Answer to FAQ
What is my biggest risk when undertaking data recovery?
Succinctly defined and simply put, your biggest risk in pursuing data recovery is needlessly and permanently losing your data. This sort of loss will nearly always come about by means of unintended results which are the outcome of failed data recovery measures.
In this instance we are not talking about a failed hard disk drive that has catastrophically crashed and would not be recoverable by any means (such severity of failure repercussion is not common). With catastrophic severity of drive failure, even though you may not yet know it, there is actually no risk at all — because there is no chance of successful data recovery.
No one wants to take on unnecessary risk, and in the context of data recovery, it's not even comfortable to talk about it. Therefore, the least we can do before going further, is to give a relevant definition of the term "risk" as it applies to any and all data recovery operations...
A Definition for Data Recovery Risk:
When data, stored on a drive which has become faulty, is fully retrievable given use of best practices and well chosen procedures, RISK is where measures actually chosen are unsuccessful AND cause a worsening of the disk drive's condition so as data becomes unrecoverable by any means.
In other words, your data is at risk when it could have been recoverable at the time your hard drive first failed, or when the initial data recovery actions began — but, due to efforts taken to remedy the trauma, the inadvertent effects of well-intentioned recovery attempts caused your once recoverable data to become permanently lost. Failed or otherwise inept data recovery attempts caused damage, and made the data become irretrievable by anyone, no matter their expertise or by any means, no matter the capability. Risk is losing your data unnecessarily.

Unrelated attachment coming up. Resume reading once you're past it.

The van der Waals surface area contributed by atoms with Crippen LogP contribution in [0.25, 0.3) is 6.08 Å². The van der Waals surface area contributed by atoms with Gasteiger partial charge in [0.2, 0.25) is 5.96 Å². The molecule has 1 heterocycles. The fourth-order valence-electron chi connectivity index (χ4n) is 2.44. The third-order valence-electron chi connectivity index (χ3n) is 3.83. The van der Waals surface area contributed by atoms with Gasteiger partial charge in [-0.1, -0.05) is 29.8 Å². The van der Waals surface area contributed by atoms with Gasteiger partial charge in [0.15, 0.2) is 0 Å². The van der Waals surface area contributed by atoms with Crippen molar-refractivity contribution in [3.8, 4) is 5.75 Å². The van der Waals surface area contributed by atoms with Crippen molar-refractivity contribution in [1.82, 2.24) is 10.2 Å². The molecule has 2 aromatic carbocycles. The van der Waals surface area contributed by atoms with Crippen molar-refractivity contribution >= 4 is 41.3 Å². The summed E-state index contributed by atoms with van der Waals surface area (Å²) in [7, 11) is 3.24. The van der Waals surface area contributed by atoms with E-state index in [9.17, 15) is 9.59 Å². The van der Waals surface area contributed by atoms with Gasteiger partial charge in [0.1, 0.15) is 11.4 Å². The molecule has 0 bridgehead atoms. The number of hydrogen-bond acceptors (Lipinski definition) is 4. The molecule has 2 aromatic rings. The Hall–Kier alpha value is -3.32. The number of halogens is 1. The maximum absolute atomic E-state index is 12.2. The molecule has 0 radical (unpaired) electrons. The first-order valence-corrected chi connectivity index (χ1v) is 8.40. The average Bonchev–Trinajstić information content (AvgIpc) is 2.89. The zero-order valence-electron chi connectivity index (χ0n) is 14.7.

The root cause of such undesirable results stem more frequently from one particular starting place than any other. That cause is physical damage, unintended though it may be, to the physical magnetic recording surfaces on the disk platters inside your drive, and it is very likely to be happening any time the platters are turning while the drive is no longer functioning correctly. Avoiding precisely this scenario is how you can achieve preservation of your data.
If your hard disk drive has failed and your data is of high importance, don't take chances. To avoid permanently losing your data when statistically the chances, at the time of drive failure, for retrieving your lost data are well over 90%. By employing anything less than best practices within the art and science of data recovery, the risk of increasing physical damage to your hard drive's data recording media rises with every single revolution of the disks. Feel free to call MicroCom, and we'll explain to you how that happens.
NOTE: In today's disk drives, a typical spindle rotation speed is 7200 rpm; that means that the platters in the drive turn completely around 120 times every one second! The picture above shows a failed high-performance drive designed to spin at fifteen thousand RPM — that's 250 revolutions per second for this model. This drive suffered a head-crash, as indicated by the circular scoring visible amid the otherwise mirror-like finish of the undamaged majority of the disk surfaces. It is absolutely impossible to recover any data from the damaged portions of the magnetic media. In any hard disk drive, due to today's very high spin speeds, it's possible that a lot of damage can take place in a short time.
Was this answer not helpful?
Call Now for an "In-Person" Answer . . .